Charlotte Mason is a matriarch in the home education world and her philosophies around educating children are practiced worldwide. This book is rich with so much wisdom.

A noteworthy quote: ‘The parents’ chief care is, that that which that supply shall be wholesome and nourishing, whether in the way of picture-books, lessons, playmates, bread and milk, or mother’s love.’

The Unhurried Homeschooler

This is a short read and one of the first homeschool-specific books I read. It was a breath of fresh air and gave me a different perspective on education.

A noteworthy quote: ‘Children are born with a natural love of learning. All children are curious and instinctively want to explore on their own the things they are interested in. When we allow them that natural investigation, their love for learning grows and their desire to take in information is ignited…. Learning is snuffed out quickly under pressure. Too much too soon is stressful for children.’

Honey For A Childs Heart

A gift from a sweet friend when our second was born and our first was 2 years old, this book opened my eyes to the importance of good literature in a child’s education and in our families time of togetherness.

A noteworthy quote: ‘The problem with television, movies, and video is that they kill personal creativity… Good literature teaches more than we know. Example always speaks louder than precept, and books can do more to inspire honor and tenacity of purpose than all the chiding and exhortations in the world. The teaching is accumulative, too. One day our high schooler was discussing the whirlwind of destruction left behind by a couple of children visiting us. He said, ‘I got to thinking about how I would teach my children not to pull up wildflowers by the roots and destroy things and then I wondered how I had learned myself. I decided I had learned from books to respect the world. In C.S. Lewis’s books the animals and trees have personality; in pioneer stories, Indians tried to walk through the forest without breaking a twig, and settlers respected the land; in Tolkien’s books, the orcs are the bad guys who leave a path of careless destruction.’ He shrugged his shoulders as he concluded, ‘You put a whole childhood of reading together, and you don’t have to take a conservation course.’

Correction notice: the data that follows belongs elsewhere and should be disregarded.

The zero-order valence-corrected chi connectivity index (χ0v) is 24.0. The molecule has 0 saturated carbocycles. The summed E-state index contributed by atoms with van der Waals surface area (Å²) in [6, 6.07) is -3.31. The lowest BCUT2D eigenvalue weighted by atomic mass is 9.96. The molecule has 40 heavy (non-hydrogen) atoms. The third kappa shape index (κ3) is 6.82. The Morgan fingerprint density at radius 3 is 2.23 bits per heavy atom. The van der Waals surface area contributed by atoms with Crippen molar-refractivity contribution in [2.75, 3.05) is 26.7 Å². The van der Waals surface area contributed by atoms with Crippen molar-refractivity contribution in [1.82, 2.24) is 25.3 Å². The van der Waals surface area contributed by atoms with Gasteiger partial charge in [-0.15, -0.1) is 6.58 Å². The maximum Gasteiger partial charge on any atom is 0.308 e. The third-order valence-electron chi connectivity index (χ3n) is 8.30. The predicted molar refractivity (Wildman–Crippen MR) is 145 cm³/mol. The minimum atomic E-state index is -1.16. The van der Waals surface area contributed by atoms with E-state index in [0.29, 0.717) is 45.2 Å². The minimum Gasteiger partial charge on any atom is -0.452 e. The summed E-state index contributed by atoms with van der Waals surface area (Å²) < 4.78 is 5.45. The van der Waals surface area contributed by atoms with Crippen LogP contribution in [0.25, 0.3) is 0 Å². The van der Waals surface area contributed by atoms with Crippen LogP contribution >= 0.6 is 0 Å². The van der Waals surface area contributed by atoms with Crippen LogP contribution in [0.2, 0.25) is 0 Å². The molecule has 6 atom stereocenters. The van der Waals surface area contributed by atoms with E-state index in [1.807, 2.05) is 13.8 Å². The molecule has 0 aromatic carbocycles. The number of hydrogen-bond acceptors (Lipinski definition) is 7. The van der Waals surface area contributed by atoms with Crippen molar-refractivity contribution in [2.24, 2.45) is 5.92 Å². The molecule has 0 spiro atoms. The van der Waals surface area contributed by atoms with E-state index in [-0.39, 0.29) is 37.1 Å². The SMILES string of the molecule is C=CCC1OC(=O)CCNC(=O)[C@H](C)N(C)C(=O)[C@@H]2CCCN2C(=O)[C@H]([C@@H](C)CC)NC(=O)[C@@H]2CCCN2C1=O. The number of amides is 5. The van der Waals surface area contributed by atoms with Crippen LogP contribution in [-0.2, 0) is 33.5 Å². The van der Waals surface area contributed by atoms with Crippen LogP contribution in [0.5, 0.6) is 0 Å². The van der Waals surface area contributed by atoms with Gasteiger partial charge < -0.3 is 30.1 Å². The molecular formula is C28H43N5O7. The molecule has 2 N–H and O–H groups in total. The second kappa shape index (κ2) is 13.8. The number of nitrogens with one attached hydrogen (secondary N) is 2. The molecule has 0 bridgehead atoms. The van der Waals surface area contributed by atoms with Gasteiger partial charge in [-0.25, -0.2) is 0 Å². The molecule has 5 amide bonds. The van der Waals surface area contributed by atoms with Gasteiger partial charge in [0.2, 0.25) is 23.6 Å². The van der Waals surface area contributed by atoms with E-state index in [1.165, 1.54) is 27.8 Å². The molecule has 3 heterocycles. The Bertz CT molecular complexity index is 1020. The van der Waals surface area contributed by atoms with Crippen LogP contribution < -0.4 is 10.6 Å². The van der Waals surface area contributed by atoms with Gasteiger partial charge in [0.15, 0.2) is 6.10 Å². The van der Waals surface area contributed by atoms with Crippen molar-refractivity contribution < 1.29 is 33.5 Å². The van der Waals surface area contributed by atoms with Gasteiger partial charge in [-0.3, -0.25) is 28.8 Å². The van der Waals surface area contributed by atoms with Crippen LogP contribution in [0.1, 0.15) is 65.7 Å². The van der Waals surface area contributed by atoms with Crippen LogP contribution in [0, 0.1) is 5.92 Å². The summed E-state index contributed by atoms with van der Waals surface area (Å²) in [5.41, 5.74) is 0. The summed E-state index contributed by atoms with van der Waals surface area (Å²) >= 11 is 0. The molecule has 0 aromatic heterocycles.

Dumbing Us Down

This book is super eye-opening. Written by a public school teacher with thirty years of teaching, he shares his sad conclusion that compulsory governmental schooling is driving out the natural curiosity and problem-solving skills that we’re born with, replacing it with rule-following, fragmented time, and disillusionment.

A noteworthy quote: By isolating young and old from the working life of places and by isolating the working population from the lives of young and old, institutions and networks have brought about a fundamental disconnection of the generations. The griefs that arise from this have no synthetic remedy; no vibrant, satisfying communities can come into being where young and old are locked away… Chirldren learn what they live. Put kids in a class and they will live out their lives in an invisible cage, isolated from their chance at community; interrupt kids with bells and horns all the time and they will learn that nothing is important; force them to plead for the natural right to the toilet and they will become liars and toadies; ridicule them and they will retreat from human association; shame them and they will find a hundred ways to get even. The habits taught in large-scale organizations are deadly.